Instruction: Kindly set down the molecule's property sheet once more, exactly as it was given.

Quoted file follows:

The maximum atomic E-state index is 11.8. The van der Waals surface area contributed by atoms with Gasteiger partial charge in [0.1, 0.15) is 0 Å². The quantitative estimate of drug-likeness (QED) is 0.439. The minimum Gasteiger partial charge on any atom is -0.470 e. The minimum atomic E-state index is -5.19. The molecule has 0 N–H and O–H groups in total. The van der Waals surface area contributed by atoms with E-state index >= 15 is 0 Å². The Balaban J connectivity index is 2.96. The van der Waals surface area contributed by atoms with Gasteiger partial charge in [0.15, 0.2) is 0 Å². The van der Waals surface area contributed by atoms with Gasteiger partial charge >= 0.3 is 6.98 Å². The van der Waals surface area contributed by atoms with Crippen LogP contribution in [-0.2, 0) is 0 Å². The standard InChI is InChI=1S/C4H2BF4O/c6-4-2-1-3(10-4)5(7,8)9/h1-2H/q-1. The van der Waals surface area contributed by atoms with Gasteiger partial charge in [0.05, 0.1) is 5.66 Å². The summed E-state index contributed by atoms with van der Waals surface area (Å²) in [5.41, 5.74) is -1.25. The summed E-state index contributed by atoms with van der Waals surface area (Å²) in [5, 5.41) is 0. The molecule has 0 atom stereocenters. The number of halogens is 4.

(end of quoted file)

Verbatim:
The maximum atomic E-state index is 11.8. The van der Waals surface area contributed by atoms with Gasteiger partial charge in [0.1, 0.15) is 0 Å². The quantitative estimate of drug-likeness (QED) is 0.439. The minimum Gasteiger partial charge on any atom is -0.470 e. The minimum atomic E-state index is -5.19. The molecule has 0 N–H and O–H groups in total. The van der Waals surface area contributed by atoms with E-state index >= 15 is 0 Å². The Balaban J connectivity index is 2.96. The van der Waals surface area contributed by atoms with Gasteiger partial charge in [0.15, 0.2) is 0 Å². The van der Waals surface area contributed by atoms with Gasteiger partial charge >= 0.3 is 6.98 Å². The van der Waals surface area contributed by atoms with Crippen LogP contribution in [-0.2, 0) is 0 Å². The standard InChI is InChI=1S/C4H2BF4O/c6-4-2-1-3(10-4)5(7,8)9/h1-2H/q-1. The van der Waals surface area contributed by atoms with Gasteiger partial charge in [0.05, 0.1) is 5.66 Å². The summed E-state index contributed by atoms with van der Waals surface area (Å²) in [5.41, 5.74) is -1.25. The summed E-state index contributed by atoms with van der Waals surface area (Å²) in [5, 5.41) is 0. The molecule has 0 atom stereocenters. The number of halogens is 4.